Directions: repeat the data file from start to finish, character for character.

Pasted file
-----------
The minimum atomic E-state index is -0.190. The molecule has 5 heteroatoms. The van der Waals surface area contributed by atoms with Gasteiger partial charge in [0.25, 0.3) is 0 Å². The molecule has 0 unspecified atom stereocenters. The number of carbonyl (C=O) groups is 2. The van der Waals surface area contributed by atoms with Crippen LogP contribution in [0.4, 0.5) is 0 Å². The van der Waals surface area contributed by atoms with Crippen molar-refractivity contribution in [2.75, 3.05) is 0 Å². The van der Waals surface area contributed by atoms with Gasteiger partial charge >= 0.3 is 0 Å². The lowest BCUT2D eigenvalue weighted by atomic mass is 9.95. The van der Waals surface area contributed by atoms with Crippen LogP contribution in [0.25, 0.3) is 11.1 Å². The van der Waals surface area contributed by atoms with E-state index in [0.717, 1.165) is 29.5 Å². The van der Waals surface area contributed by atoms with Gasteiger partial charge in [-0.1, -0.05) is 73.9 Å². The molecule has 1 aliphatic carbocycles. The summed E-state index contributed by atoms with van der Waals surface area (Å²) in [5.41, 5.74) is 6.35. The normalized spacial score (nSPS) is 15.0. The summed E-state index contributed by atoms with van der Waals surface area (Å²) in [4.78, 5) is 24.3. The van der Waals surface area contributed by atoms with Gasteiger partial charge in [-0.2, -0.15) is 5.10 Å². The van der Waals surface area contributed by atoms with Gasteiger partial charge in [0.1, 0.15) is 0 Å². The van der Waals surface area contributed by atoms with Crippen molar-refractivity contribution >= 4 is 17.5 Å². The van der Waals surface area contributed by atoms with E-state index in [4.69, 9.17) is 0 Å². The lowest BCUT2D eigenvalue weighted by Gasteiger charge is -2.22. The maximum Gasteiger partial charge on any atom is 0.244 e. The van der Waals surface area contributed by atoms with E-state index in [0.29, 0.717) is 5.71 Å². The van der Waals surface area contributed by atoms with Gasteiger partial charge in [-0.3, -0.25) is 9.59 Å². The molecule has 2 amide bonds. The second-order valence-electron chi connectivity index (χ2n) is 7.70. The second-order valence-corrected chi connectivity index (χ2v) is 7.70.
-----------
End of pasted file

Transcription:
The minimum atomic E-state index is -0.190. The molecule has 5 heteroatoms. The van der Waals surface area contributed by atoms with Gasteiger partial charge in [0.25, 0.3) is 0 Å². The molecule has 0 unspecified atom stereocenters. The number of carbonyl (C=O) groups is 2. The van der Waals surface area contributed by atoms with Crippen LogP contribution in [0.4, 0.5) is 0 Å². The van der Waals surface area contributed by atoms with Crippen molar-refractivity contribution in [2.75, 3.05) is 0 Å². The van der Waals surface area contributed by atoms with Gasteiger partial charge >= 0.3 is 0 Å². The lowest BCUT2D eigenvalue weighted by atomic mass is 9.95. The van der Waals surface area contributed by atoms with Crippen LogP contribution in [0.25, 0.3) is 11.1 Å². The van der Waals surface area contributed by atoms with E-state index in [0.717, 1.165) is 29.5 Å². The van der Waals surface area contributed by atoms with Gasteiger partial charge in [-0.1, -0.05) is 73.9 Å². The molecule has 1 aliphatic carbocycles. The summed E-state index contributed by atoms with van der Waals surface area (Å²) in [5.41, 5.74) is 6.35. The normalized spacial score (nSPS) is 15.0. The summed E-state index contributed by atoms with van der Waals surface area (Å²) in [4.78, 5) is 24.3. The van der Waals surface area contributed by atoms with Gasteiger partial charge in [-0.2, -0.15) is 5.10 Å². The van der Waals surface area contributed by atoms with Gasteiger partial charge in [0.1, 0.15) is 0 Å². The van der Waals surface area contributed by atoms with Crippen molar-refractivity contribution >= 4 is 17.5 Å². The van der Waals surface area contributed by atoms with E-state index in [4.69, 9.17) is 0 Å². The lowest BCUT2D eigenvalue weighted by Gasteiger charge is -2.22. The maximum Gasteiger partial charge on any atom is 0.244 e. The van der Waals surface area contributed by atoms with E-state index in [0.29, 0.717) is 5.71 Å². The van der Waals surface area contributed by atoms with Gasteiger partial charge in [-0.3, -0.25) is 9.59 Å². The molecule has 2 amide bonds. The second-order valence-electron chi connectivity index (χ2n) is 7.70. The second-order valence-corrected chi connectivity index (χ2v) is 7.70.